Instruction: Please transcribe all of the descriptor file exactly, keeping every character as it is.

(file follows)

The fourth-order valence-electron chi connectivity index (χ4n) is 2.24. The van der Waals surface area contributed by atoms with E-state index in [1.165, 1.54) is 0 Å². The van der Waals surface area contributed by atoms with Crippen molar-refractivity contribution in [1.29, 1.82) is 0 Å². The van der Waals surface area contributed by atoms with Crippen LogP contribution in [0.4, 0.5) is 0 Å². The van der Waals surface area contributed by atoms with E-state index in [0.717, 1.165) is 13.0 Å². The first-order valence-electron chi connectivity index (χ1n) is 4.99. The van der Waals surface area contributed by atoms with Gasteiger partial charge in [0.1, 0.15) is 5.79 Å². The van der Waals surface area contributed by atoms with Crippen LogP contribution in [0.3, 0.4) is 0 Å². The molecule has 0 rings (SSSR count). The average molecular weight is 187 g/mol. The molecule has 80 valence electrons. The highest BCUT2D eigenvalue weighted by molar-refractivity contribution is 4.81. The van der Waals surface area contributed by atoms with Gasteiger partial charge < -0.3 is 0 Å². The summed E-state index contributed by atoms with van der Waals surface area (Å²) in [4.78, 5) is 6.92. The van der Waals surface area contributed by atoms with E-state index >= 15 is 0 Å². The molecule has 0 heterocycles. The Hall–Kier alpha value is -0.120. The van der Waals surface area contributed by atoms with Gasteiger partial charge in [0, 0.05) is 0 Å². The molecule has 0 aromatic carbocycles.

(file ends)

The fourth-order valence-electron chi connectivity index (χ4n) is 2.24. The van der Waals surface area contributed by atoms with E-state index in [1.165, 1.54) is 0 Å². The van der Waals surface area contributed by atoms with Crippen molar-refractivity contribution in [1.29, 1.82) is 0 Å². The van der Waals surface area contributed by atoms with Crippen LogP contribution in [0.4, 0.5) is 0 Å². The van der Waals surface area contributed by atoms with E-state index in [0.717, 1.165) is 13.0 Å². The first-order valence-electron chi connectivity index (χ1n) is 4.99. The van der Waals surface area contributed by atoms with Gasteiger partial charge in [0.1, 0.15) is 5.79 Å². The van der Waals surface area contributed by atoms with Crippen LogP contribution in [0.3, 0.4) is 0 Å². The molecule has 0 rings (SSSR count). The average molecular weight is 187 g/mol. The molecule has 80 valence electrons. The highest BCUT2D eigenvalue weighted by molar-refractivity contribution is 4.81. The van der Waals surface area contributed by atoms with Gasteiger partial charge < -0.3 is 0 Å². The summed E-state index contributed by atoms with van der Waals surface area (Å²) in [4.78, 5) is 6.92. The van der Waals surface area contributed by atoms with E-state index >= 15 is 0 Å². The molecule has 0 heterocycles. The Hall–Kier alpha value is -0.120. The van der Waals surface area contributed by atoms with Gasteiger partial charge in [0, 0.05) is 0 Å². The molecule has 0 aromatic carbocycles.